The comedian and political commentator Jimmy Dore has a great sketch about Americans not getting a pony.  The “pony” in question is taxpayer-funded, single-payer health care.  Only the most naive or gullible or spoiled Americans could possibly believe they deserve such a pony — this is an argument advanced by Democratic sages like Hillary Clinton, among many others, like Nancy Pelosi.  She’s supported today by “sensible centrists” like Joe Biden and “Mayor Pete” Buttigieg, who argue that Medicare for All is wildly impractical and crazily expensive.

As my wife quipped, for “sensible centrists” and their ilk, we don’t get a pony — but we do get to pony up.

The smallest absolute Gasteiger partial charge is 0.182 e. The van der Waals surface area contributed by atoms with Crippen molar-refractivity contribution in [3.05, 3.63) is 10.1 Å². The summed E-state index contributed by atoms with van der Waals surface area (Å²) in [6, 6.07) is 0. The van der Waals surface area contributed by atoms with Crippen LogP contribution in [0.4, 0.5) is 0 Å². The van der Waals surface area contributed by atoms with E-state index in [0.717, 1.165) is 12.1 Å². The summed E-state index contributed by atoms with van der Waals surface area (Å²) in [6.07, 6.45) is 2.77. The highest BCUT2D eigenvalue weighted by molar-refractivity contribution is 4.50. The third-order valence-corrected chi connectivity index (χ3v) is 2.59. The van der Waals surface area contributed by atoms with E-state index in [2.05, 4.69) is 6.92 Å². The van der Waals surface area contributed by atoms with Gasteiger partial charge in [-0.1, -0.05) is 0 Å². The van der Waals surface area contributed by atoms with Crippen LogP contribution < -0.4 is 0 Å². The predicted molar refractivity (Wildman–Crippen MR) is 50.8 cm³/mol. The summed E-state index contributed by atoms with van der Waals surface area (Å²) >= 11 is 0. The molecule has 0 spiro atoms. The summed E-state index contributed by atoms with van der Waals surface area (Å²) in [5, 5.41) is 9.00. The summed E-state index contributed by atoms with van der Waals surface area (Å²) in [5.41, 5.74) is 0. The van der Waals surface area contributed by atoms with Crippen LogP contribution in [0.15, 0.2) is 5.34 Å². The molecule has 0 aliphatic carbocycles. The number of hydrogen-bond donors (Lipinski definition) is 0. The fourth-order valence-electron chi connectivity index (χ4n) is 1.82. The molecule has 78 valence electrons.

Yes, Americans get to pony up — and up — and up, in the form of high insurance costs, deductibles, co-pays, and the like.  And let’s not forget the high cost of life-giving prescriptions, such as insulin, which under our wonderful private systems have soared in price.

Those who attempt to sell Medicare for All in America, like Elizabeth Warren this weekend, are dismissed as delusional.  Take this headline at Reuters: Republicans, Democrats, ‘SNL’ attack Warren’s U.S. ‘Medicare for All’ plan.

Wow!  Everyone is against her — even liberal comedians at Saturday Night Live (SNL).  No pony for us!

Yet, as Jimmy Dore pointed out in his skit, other countries and peoples get ponies.  The Canadians do.  The British do.  The Germans.  The French.  The Italians.  The Japanese.  And so on.

Want a pony, America?  Better move to Finland.  Or Hong Kong.  Or Greece.  Or New Zealand.  Or Tara.  Because you’re not getting a “pony” here.

America’s Senior Generals Find No Exits From Endless War